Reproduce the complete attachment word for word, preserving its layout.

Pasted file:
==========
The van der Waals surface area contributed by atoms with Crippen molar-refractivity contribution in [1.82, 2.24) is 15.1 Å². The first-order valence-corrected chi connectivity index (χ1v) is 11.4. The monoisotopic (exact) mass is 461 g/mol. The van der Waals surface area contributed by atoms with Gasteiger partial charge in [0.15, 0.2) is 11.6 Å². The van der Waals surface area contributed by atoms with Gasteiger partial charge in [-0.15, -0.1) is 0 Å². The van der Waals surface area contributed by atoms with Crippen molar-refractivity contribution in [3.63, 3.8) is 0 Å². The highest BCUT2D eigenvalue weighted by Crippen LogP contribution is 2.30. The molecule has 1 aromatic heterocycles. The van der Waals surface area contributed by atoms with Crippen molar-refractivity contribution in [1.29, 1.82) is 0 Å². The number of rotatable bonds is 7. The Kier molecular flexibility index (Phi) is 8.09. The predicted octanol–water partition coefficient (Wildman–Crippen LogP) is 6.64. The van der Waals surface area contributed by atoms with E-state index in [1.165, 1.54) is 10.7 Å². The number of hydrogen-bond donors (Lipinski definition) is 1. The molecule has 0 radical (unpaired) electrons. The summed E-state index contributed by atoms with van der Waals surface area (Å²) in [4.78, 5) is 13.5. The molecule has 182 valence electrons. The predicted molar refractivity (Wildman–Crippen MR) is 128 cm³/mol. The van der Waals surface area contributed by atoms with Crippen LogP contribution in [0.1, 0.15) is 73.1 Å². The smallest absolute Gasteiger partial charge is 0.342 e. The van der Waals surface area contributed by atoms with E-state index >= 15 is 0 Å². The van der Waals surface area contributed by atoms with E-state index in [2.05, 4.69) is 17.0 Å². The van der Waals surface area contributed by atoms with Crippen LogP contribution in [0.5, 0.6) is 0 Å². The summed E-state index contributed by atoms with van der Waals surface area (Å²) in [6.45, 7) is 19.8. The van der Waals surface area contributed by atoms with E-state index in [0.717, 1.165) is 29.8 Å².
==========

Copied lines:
The van der Waals surface area contributed by atoms with Crippen molar-refractivity contribution in [1.82, 2.24) is 15.1 Å². The first-order valence-corrected chi connectivity index (χ1v) is 11.4. The monoisotopic (exact) mass is 461 g/mol. The van der Waals surface area contributed by atoms with Gasteiger partial charge in [0.15, 0.2) is 11.6 Å². The van der Waals surface area contributed by atoms with Gasteiger partial charge in [-0.15, -0.1) is 0 Å². The van der Waals surface area contributed by atoms with Crippen molar-refractivity contribution in [3.63, 3.8) is 0 Å². The highest BCUT2D eigenvalue weighted by Crippen LogP contribution is 2.30. The molecule has 1 aromatic heterocycles. The van der Waals surface area contributed by atoms with Crippen molar-refractivity contribution in [1.29, 1.82) is 0 Å². The number of rotatable bonds is 7. The Kier molecular flexibility index (Phi) is 8.09. The predicted octanol–water partition coefficient (Wildman–Crippen LogP) is 6.64. The van der Waals surface area contributed by atoms with E-state index in [1.165, 1.54) is 10.7 Å². The number of hydrogen-bond donors (Lipinski definition) is 1. The molecule has 0 radical (unpaired) electrons. The summed E-state index contributed by atoms with van der Waals surface area (Å²) in [4.78, 5) is 13.5. The molecule has 182 valence electrons. The predicted molar refractivity (Wildman–Crippen MR) is 128 cm³/mol. The van der Waals surface area contributed by atoms with Crippen LogP contribution in [0.1, 0.15) is 73.1 Å². The smallest absolute Gasteiger partial charge is 0.342 e. The van der Waals surface area contributed by atoms with E-state index >= 15 is 0 Å². The van der Waals surface area contributed by atoms with E-state index in [2.05, 4.69) is 17.0 Å². The van der Waals surface area contributed by atoms with Crippen LogP contribution in [0.5, 0.6) is 0 Å². The summed E-state index contributed by atoms with van der Waals surface area (Å²) in [6.45, 7) is 19.8. The van der Waals surface area contributed by atoms with E-state index in [0.717, 1.165) is 29.8 Å².